Even new schools of buddhism must show a lineage of thought transmission in the buddhist community to be considered a valid school. Is this in writing all must do this....no. It is understood. All schools show the transmissions from the word of the buddha to another teacher to another to another and so on. This does not prevent variance but shows where the validity of the school is derived. Not lineage of monkhood...lineage of transmission. No one says this is valid or that is invalid... but a tracing from the buddha must be shown. In tibetan buddhism for instance this is why bon is generally though having almost exact core principal is not accepted as tibetan buddhism.....as the initial is not thought to be the teacher buddha. All zen all tibetan...lineage can be shown and is shown. Generally it must extend logical thought. A new zen school may present today....but it must extend from the buddha to a teacher to another and on and on... to its present form. Two students of the buddha for instance may have both been students of the buddha but have two differing interpretations of his words.....so they go on to establish two schools. Two students of a teacher of that one school then find two differing meanings to their teachers words.....so they go on to establish two other schools. But all have a basis. NOne just state (to be accepted in the buddhist community).....I read the buddhas words and start my own school. Or the buddha appeared to me in vision and I start a school. It never happens that way. In christianity it happens that way. Lineage may be expanded in that fashion but a new school solely on that basis.... no. I receive transmission and then this happens or I study this and extend it in this manner. A variance within the school may occur or even a new school by that manner but it still extends from some school and thusly from the teacher buddha.

Thusly when someone represents a new school of buddhism such as happened on the internet in the late 90's the general community will not accept it as buddhism. It has no lineage. It is not allowed.
If someone represents a view which though perhaps a valid view personally which may bear some substantiation in logic (or not), the logical question posed even in places such as this to prove differentiation of personal from formal, is the question....what school is this?

If no answer is possible...then all know it is personal view and in that context. If one represents oneself as expressing a view in a formal sense....as in "authorized Buddhist books" or in I am the westerners representation of buddhism(home page)...they must express to explain validity the lineage from which they may be deriving such claims...and after that... their ability within that school to do such things as authorize books...a formal thing. A formal statement is being made...authorizing books.

As is happening here on this thread. And are in form of similiarity the counters to such claim based.
It all derives from lineage in whatever from it is transmitted in any school of buddhism..layperson with authority, talku, monastic, or other, ordained bishop, at sponsorship, whatever....when a formal statement is made it must be accompanied by lineage.

So I could state....I personally like these buddhst books....it is personal.
I cannot validly state...authorized buddhist books unless I reference the lineage and what my capacity is within the lineage to do such a formal thing as authorize book.

Combine the two.... the formal statement without the school nor authority to make such pronouncements...and it will be challenged every time on any authentic buddhist board anywhere.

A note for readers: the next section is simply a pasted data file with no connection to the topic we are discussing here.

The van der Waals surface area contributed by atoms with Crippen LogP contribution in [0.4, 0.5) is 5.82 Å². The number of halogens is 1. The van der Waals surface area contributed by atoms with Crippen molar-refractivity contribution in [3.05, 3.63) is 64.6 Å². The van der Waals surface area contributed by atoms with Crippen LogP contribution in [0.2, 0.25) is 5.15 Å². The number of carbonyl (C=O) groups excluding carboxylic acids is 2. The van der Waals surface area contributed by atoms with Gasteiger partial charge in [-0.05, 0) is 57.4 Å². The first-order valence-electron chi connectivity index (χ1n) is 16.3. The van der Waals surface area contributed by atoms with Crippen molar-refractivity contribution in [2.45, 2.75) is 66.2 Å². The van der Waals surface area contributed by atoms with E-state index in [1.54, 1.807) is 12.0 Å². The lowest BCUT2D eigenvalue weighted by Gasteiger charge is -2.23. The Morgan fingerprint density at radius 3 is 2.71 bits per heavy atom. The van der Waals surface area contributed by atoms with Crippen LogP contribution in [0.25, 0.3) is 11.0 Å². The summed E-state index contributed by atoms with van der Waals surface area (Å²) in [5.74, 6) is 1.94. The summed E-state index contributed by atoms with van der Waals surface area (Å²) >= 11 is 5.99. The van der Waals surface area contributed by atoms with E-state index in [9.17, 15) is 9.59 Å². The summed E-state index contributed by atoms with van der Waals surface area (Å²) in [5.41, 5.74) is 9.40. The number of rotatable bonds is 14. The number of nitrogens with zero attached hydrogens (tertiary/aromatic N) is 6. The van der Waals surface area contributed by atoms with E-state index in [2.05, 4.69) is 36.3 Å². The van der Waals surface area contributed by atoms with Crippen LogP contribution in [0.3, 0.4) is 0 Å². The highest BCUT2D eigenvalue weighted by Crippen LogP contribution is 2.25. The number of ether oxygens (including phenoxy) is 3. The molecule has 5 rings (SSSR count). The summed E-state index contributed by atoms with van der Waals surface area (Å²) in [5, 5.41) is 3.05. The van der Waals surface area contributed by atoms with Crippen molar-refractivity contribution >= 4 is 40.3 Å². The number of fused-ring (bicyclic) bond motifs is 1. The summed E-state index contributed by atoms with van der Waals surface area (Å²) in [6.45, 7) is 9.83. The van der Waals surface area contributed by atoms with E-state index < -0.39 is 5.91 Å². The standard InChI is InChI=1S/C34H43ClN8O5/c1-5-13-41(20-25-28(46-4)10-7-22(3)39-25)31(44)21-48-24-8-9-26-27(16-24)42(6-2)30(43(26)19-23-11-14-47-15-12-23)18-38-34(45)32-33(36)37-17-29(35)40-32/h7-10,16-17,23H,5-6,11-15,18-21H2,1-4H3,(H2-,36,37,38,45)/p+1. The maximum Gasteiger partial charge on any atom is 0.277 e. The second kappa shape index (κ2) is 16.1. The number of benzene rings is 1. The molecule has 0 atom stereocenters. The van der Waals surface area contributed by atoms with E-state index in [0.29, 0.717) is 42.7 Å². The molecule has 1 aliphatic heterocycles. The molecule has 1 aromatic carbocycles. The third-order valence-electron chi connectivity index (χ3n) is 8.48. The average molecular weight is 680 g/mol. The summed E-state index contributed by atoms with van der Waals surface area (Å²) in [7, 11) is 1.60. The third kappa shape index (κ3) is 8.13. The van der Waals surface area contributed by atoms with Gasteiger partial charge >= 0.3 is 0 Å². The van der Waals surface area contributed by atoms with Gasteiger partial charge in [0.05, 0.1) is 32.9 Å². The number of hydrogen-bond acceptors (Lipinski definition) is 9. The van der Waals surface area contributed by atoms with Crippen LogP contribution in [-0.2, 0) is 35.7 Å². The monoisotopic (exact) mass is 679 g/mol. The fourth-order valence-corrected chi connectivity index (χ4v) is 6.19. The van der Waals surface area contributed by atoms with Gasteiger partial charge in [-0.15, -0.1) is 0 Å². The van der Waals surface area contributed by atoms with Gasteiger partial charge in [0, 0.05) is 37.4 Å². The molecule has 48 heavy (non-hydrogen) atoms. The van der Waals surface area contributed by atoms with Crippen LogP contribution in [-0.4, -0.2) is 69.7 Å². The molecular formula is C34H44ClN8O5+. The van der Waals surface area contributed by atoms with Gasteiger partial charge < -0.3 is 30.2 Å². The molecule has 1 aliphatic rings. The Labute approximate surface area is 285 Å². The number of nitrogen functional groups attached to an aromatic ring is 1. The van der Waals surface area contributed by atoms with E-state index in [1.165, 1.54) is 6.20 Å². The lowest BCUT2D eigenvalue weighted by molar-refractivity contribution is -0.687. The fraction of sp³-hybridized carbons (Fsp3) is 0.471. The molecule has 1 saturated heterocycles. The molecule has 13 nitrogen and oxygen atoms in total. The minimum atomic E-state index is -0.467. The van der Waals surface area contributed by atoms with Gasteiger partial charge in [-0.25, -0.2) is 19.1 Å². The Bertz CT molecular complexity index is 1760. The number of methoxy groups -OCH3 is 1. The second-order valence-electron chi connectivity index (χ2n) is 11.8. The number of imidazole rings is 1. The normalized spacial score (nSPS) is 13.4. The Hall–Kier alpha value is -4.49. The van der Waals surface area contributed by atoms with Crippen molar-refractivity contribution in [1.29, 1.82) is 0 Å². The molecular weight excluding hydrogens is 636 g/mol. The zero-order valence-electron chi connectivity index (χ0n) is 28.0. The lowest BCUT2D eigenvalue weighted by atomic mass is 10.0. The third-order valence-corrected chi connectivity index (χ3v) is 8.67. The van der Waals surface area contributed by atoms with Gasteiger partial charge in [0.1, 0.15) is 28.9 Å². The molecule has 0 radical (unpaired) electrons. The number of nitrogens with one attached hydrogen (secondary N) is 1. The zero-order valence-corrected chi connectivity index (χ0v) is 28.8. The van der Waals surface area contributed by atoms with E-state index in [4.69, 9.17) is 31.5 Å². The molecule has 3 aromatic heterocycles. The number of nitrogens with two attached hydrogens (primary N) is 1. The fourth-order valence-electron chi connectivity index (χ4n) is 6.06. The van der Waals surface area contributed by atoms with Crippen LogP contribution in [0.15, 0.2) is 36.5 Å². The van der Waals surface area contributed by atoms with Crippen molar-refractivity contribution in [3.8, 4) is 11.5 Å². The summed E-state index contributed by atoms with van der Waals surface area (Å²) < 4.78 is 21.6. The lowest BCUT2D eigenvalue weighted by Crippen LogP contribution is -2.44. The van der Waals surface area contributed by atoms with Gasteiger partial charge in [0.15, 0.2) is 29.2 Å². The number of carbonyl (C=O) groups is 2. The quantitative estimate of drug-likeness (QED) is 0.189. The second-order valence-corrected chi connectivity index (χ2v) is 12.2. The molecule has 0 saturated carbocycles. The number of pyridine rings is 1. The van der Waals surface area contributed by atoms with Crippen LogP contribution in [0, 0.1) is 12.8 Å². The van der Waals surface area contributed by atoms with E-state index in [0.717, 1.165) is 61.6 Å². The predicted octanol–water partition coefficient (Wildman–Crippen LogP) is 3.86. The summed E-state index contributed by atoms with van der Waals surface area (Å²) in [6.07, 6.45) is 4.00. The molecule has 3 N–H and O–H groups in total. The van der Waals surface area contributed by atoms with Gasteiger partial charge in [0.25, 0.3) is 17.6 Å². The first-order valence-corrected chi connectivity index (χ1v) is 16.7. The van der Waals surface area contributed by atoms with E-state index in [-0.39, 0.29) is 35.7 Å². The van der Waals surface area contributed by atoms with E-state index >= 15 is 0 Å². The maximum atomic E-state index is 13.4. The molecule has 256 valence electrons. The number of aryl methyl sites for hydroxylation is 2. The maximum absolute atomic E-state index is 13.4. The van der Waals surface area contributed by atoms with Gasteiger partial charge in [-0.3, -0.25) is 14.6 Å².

That is simply how it is.

If this then this person states school and teaching authority within that school(by whatever means)....this can be put in proper context properly. One east asian school for instance may not authorize books for another for instance and will take exception to such notions. So such would be inappropraite. In a place like lounge where one is expressing personal opinion...sure.

So the buddhist community inforces lineage in this case by challenge. Specifically what school(as some things seem to not jive) and what expression of lineage(teaching or writing authority), in this school a simple monastic may not teach.....can one make such formal pronouncements? Authorizations

Perhaps this is referencing a specific school or some such by source content...source must then be clearly mentioned/identified, and to qualify it in a east asian context(this location),... all east asian buddhist schgols, must agree to that as fact. Again a formal authorization is being stated. Not informal or personal opinion.
"This order considers that progress can be achieved more rapidly during a single month of self-transformation through terrifying conditions in rough terrain and in "the abode of harmful forces" than through meditating for a period of three years in towns and monasteries"....Takpo Tashi Namgyal.
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Re: Authorized Buddhist Books

Postby Astus » Sat Oct 02, 2010 10:40 pm

"We should note that in modern times, the eight Chinese Mahayana Buddhist schools have been reclassified into three schools, and that the boundaries among these schools should no longer be maintained. Even the boundary between Mahayana and Nikaya Buddhism should be eradicated to restore Buddhism to a whole. If someone still wants to fight against the times and call himself the nth patriarch of this school or that sect, he is advised to forget it. As a matter of fact, the eminent monks throughout history were not necessarily patriarchs of any school. Conversely, the official "Dharma heirs" of a school, who held a certificate of succession, were not always enlightened, eminent monks."

(Ven. Shengyan: Orthodox Chinese Buddhism, p. 138)
"There is no such thing as the real mind. Ridding yourself of delusion: that's the real mind."
(Sheng-yen: Getting the Buddha Mind, p 73)

“Don’t rashly seek the true Buddha;
True Buddha can’t be found.
Does marvelous nature and spirit
Need tempering or refinement?
Mind is this mind carefree;
This face, the face at birth."

(Nanyue Mingzan: Enjoying the Way, tr. Jeff Shore; T51n2076, p461b24-26)
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Re: Authorized Buddhist Books

Postby Ngawang Drolma » Sat Oct 02, 2010 11:39 pm

Astus wrote:"Only monks are allowed to teach the offical positions of Buddhism."